This is a down-to-the-wire, bite-your-nails, what-about-the-rent? time for several million federal workers and military personnel and their paychecks. Because of a Capitol Hill budget crunch, Defense aides may get only half pay this Friday. HEW workers face the same half-a-loaf treatment when their money comes due Tuesday.
Locally more than 83,000 civilian employes of Defense (DOD) may get paid for only five days of work in this Friday's check, instead of the full two-week pay check. The Pentagon technically went broke as of Oct. 1.
Congressional failure to approve budgets for the new fiscal year also affects pay checks for military personnel (there are about 60,000 here) and for 145,000 HEW staffers, including 38,000 here and 20,000-plus in Baltimore. Energy, Labor and some other federal operations also are close to the financial wire in upcoming checks. Today will determine whether those employes get 50 cents on the dollar, or full checks.
Budgets, money bills and spending authorizations are in various stages of development in the House and Senate. Even veteran Capitol Hill staffers, who have lived through the penniless fiscal year foul-up before, are confused this year. HEW employes are especially nervous because many of them were temporarily short-changed on a pay day last year because of a similar crisis.
Normally Congress can put the money back in pay checks due during these budget mess times by approving a "continuing resolution." That authorizes agencies to keep spending at previous fiscal year levels until budgets can be formally approved.
The House has passed a continuing resolution that takes care of HEW, Labor, Defense and other agencies facing immediate money troubles. Yesterday the Senate Appropriations Committee cleared a similar resolution but without the Defense Department in it. It does, however, include the Energy Department, which the House resolution excludes. Idea is to put pressure on the Senate to approve the full budget, rather than just a continuing appropriation.
If the ploy fails, insiders believe that Senate-House conferees would accept a compromise version of the continuing resolution and allow payments to be made to all federal workers, including civilian and military personnel in Army, Navy and Air Force, as well as the Energy Department. But everybody is worried. Computers must be programmed on time and checks written. Much depends on politicking, and personal temperaments on Capitol Hill.
HEW Secretary Joseph Califano, taking advantage of his high standing in Washington's Old Boy network, has written a "Dear Maggie" letter to Senate Appropriations Committee Chairman Warren Magnuson (D-Wash.).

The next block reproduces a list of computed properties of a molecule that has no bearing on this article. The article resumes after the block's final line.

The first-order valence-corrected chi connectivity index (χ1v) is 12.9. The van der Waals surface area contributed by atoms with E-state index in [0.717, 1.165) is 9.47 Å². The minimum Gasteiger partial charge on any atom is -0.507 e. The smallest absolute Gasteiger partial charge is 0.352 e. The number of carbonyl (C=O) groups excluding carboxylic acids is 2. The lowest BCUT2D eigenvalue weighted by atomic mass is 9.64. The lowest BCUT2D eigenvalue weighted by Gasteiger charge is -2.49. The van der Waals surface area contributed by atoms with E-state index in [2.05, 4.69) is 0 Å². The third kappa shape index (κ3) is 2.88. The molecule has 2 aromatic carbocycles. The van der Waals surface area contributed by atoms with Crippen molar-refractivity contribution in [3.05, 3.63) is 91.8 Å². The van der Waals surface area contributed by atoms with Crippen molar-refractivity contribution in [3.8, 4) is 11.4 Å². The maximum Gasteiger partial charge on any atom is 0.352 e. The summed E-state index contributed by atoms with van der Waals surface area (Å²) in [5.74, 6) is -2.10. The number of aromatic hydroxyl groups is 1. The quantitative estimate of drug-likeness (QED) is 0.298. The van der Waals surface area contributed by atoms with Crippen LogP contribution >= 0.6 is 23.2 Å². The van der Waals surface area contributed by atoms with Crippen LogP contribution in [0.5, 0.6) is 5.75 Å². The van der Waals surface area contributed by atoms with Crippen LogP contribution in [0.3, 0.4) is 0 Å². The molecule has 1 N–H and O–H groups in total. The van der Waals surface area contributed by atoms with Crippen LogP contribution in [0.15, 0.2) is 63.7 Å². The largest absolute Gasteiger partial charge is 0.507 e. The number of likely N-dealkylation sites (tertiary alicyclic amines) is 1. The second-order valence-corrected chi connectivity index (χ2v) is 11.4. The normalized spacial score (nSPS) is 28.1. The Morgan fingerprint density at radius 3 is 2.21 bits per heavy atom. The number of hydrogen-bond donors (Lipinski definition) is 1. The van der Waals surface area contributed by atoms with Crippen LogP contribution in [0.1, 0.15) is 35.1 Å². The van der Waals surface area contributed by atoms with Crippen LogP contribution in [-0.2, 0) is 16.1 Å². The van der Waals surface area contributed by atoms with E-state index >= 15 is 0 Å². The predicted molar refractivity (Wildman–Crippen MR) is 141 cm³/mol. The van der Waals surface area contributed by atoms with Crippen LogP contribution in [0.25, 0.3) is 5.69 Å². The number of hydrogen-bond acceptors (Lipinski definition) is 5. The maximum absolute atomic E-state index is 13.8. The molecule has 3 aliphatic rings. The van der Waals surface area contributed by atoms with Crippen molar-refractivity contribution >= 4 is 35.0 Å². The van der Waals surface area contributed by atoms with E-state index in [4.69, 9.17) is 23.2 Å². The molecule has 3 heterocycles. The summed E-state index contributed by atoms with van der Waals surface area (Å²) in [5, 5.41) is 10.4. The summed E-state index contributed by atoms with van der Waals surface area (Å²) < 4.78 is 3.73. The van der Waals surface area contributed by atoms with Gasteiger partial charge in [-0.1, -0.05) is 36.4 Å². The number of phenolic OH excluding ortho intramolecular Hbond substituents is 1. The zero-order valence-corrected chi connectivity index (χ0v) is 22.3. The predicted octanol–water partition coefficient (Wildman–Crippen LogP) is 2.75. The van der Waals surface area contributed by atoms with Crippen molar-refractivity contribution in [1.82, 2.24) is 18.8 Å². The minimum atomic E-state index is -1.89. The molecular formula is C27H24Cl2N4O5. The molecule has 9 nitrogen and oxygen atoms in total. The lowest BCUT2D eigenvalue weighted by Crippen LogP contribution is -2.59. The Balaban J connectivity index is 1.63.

Califano spelled out the HEW problem, and has asked Magnuson and Majority Leader Robert Byrd (D-W. Va.) to call in their IOUs with various senators, so Califano and other department heads won't have to issue IOUs to employes.
If Congress approves the budgets, or continuing resolution, by the close of business today, most payrolls can be met. Defense has written two pay checks for each employe, each for one week's work.
If something happens to delay approval of the budget, most of the 83,000 DOD civilians here will get checks for only one week's work, for service performed between Sept. 24 and Oct. 1. Military personnel may be issued checks with instructions not to cash them until the Pentagon gets something in its checking account.
HEW employes in their upcoming pay day would get money for only one week unless the budget snarl is settled today. Energy Department workers face the same prospect.
Most people think all the pieces of the giant political jigsaw will come together today on time. A lot of innocent people out there - and their creditors - sincerely hope so.
Postal Strike Outlook: The possibility of even wildcat strikes in the Postal Service is fading rapidly. Members of the giant National Association of Letter Carriers have voted 127,588 to 21,206 in favor of ratifying the proposed contract. Members of the American Postal Workers Union are still balloting by mail. The Mailhandlers Union didn't send the contract out for ratification, since all parties in the negotiations agreed to binding arbitration in the second round of talks.
The contract calls for raises of about 21 percent over the next three years, with a link to the cost-of-living that could push the dollar value higher if inflation continues. In addition, all regular postal employes would be guaranteed lifetime protection from layoffs.
Chuck Merin has moved over to Health, Education and Welfare as intergovernmental liaison for the major study of social security coverage mandated by Congress. Merin has been legislative assistant with the National Association of Retired Federal Employes. The retiree group now has almost 300,000 dues-paying members.